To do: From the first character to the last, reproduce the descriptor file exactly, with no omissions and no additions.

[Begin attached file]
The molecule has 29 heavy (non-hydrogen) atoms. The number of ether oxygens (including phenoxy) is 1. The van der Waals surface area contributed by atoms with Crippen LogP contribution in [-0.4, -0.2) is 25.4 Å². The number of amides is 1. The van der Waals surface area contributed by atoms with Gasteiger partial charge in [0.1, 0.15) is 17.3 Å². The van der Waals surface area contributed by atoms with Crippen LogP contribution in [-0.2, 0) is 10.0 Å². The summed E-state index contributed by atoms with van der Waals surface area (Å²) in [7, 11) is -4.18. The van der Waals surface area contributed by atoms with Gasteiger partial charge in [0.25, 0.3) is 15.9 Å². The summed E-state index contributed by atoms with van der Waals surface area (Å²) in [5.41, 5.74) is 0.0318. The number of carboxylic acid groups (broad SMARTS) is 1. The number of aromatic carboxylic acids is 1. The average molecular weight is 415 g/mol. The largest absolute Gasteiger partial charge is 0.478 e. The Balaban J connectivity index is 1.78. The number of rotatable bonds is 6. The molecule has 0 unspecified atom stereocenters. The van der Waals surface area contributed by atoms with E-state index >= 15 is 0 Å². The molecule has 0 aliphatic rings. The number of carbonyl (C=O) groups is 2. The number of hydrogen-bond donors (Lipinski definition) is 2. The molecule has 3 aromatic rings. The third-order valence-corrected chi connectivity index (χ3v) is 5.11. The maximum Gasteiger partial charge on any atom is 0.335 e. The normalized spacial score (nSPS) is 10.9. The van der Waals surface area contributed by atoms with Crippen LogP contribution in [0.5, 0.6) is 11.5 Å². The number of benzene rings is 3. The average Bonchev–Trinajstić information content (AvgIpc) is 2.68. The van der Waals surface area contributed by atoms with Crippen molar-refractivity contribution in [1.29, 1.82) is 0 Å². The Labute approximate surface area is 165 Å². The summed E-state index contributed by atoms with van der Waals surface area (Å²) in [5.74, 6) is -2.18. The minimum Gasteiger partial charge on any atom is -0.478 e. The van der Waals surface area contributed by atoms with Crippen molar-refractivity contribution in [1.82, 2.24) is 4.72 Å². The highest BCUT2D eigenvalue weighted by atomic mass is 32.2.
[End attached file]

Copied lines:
The molecule has 29 heavy (non-hydrogen) atoms. The number of ether oxygens (including phenoxy) is 1. The van der Waals surface area contributed by atoms with Crippen LogP contribution in [-0.4, -0.2) is 25.4 Å². The number of amides is 1. The van der Waals surface area contributed by atoms with Gasteiger partial charge in [0.1, 0.15) is 17.3 Å². The van der Waals surface area contributed by atoms with Crippen LogP contribution in [-0.2, 0) is 10.0 Å². The summed E-state index contributed by atoms with van der Waals surface area (Å²) in [7, 11) is -4.18. The van der Waals surface area contributed by atoms with Gasteiger partial charge in [0.25, 0.3) is 15.9 Å². The summed E-state index contributed by atoms with van der Waals surface area (Å²) in [5.41, 5.74) is 0.0318. The number of carboxylic acid groups (broad SMARTS) is 1. The number of aromatic carboxylic acids is 1. The average molecular weight is 415 g/mol. The largest absolute Gasteiger partial charge is 0.478 e. The Balaban J connectivity index is 1.78. The number of rotatable bonds is 6. The molecule has 0 unspecified atom stereocenters. The van der Waals surface area contributed by atoms with E-state index >= 15 is 0 Å². The molecule has 0 aliphatic rings. The number of carbonyl (C=O) groups is 2. The number of hydrogen-bond donors (Lipinski definition) is 2. The molecule has 3 aromatic rings. The third-order valence-corrected chi connectivity index (χ3v) is 5.11. The maximum Gasteiger partial charge on any atom is 0.335 e. The normalized spacial score (nSPS) is 10.9. The van der Waals surface area contributed by atoms with Crippen LogP contribution in [0.5, 0.6) is 11.5 Å². The number of benzene rings is 3. The average Bonchev–Trinajstić information content (AvgIpc) is 2.68. The van der Waals surface area contributed by atoms with Crippen molar-refractivity contribution in [1.29, 1.82) is 0 Å². The Labute approximate surface area is 165 Å². The summed E-state index contributed by atoms with van der Waals surface area (Å²) in [5.74, 6) is -2.18. The minimum Gasteiger partial charge on any atom is -0.478 e. The van der Waals surface area contributed by atoms with Crippen molar-refractivity contribution in [1.82, 2.24) is 4.72 Å². The highest BCUT2D eigenvalue weighted by atomic mass is 32.2.